Perhaps for the umpteenth time, we read of delays in delivering agronomic inputs to farmers for one reason or another. This time round, we are told that 4,500 tonnes of fertiliser imported by the Tanzania Fertiliser Company (TFC) are being held at the Dar es Salaam Port pending their clearance out of customs control on payment up-front of about Sh2 billion in import taxes.

This consignment is part and parcel of an order for 10,000 tonnes of fertiliser, the remaining 5,500 tonnes of which were slated to arrive in Dar es Salaam harbour over the weekend.

If and when that happens, it would mean that a goodly 10,000 tonnes of imported fertiliser are stuck at the port at a time when they are needed by farmers in the field.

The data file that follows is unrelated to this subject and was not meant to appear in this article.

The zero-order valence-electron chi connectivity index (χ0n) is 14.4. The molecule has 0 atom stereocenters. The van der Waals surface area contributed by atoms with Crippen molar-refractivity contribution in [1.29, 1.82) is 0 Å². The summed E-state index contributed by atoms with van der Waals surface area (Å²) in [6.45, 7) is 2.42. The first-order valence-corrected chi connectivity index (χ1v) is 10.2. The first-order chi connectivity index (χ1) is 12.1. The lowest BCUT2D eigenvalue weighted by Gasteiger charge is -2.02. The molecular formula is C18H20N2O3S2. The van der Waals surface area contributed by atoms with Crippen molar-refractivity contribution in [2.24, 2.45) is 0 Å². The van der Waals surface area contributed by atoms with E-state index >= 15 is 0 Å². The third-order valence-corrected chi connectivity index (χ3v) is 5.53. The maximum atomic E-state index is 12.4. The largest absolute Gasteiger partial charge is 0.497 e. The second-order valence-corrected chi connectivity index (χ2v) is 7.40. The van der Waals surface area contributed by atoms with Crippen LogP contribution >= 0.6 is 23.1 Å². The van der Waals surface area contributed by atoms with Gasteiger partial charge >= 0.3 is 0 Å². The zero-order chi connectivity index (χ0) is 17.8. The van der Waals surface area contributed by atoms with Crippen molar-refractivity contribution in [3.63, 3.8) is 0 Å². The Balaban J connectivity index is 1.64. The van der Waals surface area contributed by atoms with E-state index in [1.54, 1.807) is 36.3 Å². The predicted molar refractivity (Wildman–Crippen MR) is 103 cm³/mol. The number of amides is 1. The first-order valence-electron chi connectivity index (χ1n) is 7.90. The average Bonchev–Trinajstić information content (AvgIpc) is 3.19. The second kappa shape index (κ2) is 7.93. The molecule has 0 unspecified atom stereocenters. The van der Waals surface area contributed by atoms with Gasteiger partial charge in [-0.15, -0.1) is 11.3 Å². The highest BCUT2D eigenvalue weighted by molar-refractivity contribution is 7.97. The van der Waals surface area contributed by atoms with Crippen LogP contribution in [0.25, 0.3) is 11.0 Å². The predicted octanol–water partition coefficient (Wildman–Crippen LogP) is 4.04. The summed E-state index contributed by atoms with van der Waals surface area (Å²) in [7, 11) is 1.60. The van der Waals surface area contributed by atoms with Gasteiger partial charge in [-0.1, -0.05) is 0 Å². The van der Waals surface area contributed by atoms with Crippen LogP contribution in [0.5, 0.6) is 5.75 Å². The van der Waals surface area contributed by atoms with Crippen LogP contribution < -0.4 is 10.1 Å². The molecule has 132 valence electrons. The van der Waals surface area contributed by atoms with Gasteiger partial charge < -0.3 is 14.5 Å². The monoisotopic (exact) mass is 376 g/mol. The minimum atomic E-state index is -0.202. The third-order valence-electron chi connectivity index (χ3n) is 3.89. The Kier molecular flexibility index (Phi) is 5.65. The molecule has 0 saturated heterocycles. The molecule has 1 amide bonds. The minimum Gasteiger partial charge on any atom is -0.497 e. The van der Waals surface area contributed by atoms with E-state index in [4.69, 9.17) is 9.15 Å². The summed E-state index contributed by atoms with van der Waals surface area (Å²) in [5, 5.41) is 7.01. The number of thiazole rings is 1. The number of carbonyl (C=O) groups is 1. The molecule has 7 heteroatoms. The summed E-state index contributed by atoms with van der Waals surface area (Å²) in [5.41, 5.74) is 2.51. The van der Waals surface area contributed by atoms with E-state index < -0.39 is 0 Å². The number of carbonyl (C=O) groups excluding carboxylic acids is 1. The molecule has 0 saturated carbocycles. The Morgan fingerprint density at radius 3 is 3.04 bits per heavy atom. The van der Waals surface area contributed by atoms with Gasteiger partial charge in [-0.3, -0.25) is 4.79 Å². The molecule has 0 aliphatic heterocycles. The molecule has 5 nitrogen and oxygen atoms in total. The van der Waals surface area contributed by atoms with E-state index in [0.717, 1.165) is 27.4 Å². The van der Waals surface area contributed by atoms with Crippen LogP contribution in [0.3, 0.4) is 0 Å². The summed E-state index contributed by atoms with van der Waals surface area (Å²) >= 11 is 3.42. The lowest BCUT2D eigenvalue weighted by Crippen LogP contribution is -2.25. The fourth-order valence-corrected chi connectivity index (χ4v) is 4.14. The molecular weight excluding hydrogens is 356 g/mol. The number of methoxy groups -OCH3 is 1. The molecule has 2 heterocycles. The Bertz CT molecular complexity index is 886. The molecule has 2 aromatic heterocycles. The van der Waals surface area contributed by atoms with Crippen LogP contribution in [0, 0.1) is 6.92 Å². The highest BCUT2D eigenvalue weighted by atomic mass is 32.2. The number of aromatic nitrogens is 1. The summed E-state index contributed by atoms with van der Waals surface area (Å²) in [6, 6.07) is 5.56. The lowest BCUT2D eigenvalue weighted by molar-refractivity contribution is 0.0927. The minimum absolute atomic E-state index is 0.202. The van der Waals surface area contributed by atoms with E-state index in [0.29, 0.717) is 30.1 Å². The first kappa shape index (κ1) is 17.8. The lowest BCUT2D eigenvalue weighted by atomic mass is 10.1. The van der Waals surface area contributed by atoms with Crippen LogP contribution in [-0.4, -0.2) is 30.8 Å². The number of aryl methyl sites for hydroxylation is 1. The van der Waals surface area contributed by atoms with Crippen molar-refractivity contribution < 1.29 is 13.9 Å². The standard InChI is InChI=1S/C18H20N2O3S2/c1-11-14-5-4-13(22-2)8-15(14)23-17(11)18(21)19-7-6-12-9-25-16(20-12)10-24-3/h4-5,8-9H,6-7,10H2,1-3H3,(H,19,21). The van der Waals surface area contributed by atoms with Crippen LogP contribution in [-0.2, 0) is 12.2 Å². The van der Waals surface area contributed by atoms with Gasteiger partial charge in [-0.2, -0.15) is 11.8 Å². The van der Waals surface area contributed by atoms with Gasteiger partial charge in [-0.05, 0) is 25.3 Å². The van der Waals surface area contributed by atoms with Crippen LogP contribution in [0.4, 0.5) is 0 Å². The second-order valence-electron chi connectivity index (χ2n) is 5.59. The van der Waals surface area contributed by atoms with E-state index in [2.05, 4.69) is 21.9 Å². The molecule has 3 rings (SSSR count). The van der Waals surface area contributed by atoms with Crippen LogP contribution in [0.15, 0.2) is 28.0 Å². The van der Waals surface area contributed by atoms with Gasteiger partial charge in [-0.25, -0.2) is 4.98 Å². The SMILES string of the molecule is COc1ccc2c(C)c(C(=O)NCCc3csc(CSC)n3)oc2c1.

What boggles the mind is that all the players in this are government institutions: the taxman (TRA) and TFC, a parastatal under the wing of the Agriculture ministry. In this regard, one would have thought that the fertiliser, which has for all practical purposes been imported by the government, would be imported tax-free…

Or – equally propitious – the government should chip in with subsidies. This would not only avoid the fertiliser being held up in port until the taxes are paid by one government institution to another government institution; it would also make the fertiliser more affordable to Tanzania’s poor farmers.

Arguably, the right kind of fertiliser delivered at the right time to the right farmer who then correctly applies same at the right time is bound to result in quality crops yields in chain reaction mode for all-inclusive benefits.

It really is all a matter of carefully applying the measured approach mode to minimise the risks and realise the potential gains to the maximum that’s humanly possible.